Back in 2009, Kyle Anderson of Rapid City, MI caught the Great Lakes muskie of a lifetime when he snagged one at 50-pounds 8-ounces in Torch Lake. After a long day of trying to get the fish weighed, it ended up beating the old record from 1984 by 2.5 pounds.

The fish was so massive that Anderson couldn’t hold it vertically on his own, so he enlisted the help of his buddy Alex Lafkas. A sea-proclaimed muskie junkie, Anderson had been going after for seven years at the time. His state record muskie was the eleventh Great Lakes muskie he had caught over 50 inches long.

The muskie was caught on a 9-inch Muskie Magnet. Anderson had upgraded the custom lure with Muskie Innovations hooks and Wolverine Triple split rings. He also trolled on a 3-foot leader of 100-pound-test Trilene Big Game mono and 50-pound-test Ultragreen Maxima line with a 6-foot 6-inch medium-heavy St. Croix Model rod and a Daiwa Sg47LCA Sealine reel.

Anderson was fishing before work when he caught the muskie, which hit at 7:50am.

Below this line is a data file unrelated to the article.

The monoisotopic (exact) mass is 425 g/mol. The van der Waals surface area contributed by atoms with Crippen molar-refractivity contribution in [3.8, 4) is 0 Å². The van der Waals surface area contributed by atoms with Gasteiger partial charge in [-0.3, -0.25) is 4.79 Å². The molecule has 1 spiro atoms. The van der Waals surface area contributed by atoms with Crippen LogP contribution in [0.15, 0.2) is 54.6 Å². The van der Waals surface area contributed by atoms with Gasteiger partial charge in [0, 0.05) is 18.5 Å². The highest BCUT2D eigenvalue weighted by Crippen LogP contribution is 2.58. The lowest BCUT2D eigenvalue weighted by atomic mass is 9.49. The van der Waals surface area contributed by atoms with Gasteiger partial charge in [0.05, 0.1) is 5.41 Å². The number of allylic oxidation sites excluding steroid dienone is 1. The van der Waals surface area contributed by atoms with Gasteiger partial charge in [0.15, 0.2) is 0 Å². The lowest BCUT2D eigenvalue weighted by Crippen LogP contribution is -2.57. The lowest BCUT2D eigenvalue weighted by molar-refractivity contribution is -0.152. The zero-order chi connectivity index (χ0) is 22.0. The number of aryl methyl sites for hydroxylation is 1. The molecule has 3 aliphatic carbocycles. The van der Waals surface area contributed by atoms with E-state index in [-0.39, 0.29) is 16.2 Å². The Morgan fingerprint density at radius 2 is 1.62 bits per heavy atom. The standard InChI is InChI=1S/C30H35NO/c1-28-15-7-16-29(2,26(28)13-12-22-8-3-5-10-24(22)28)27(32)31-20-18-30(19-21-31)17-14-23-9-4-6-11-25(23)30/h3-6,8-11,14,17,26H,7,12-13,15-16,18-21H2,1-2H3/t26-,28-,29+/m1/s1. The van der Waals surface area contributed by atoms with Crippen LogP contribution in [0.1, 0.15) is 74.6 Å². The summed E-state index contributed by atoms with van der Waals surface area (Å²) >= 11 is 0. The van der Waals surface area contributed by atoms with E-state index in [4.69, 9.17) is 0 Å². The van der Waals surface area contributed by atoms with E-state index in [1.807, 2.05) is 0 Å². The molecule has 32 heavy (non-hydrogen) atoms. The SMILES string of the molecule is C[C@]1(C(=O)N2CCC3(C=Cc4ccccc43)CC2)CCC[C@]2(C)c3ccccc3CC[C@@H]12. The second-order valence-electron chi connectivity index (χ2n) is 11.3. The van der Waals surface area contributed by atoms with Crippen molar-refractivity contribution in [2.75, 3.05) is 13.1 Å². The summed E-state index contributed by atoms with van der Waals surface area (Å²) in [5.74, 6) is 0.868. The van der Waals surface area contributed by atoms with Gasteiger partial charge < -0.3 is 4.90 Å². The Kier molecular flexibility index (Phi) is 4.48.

“The fish hit hard. I could hardly get the rod out of the holder,” says Anderson. He was trolling with three rods when the fish ate the lure closest to boat – just 50 feet back from the prop wash.

Anderson initially tried to release the fish, but it had its gill plate torn after a hook lodged in its gills.

“I clipped the hooks off, trying everything I could to let her go,” he says. Once he knew a live release wasn’t possible, he made a phone call to get the fish weighed.

“Beside her spent eggs, the fish may have lost weight due to blood loss after being hooked, and lost water weight before being weighed,” said Nicholas Popoff, a DNR biologist.

Despite setbacks that caused the fish to lose weight and difficulty in finding a certified scale that could weigh such a heavy fish, they eventually found one at 7:30pm, 12 hours after he caught the fish, at a fruit processing plant.

“We weighed it on four separate certified scales and all gave the same exact reading,” Anderson said.

Even after all that the fish still broke the state record. It just makes us wonder what it would’ve come in at had they been able to get it weighed immediately after capture.

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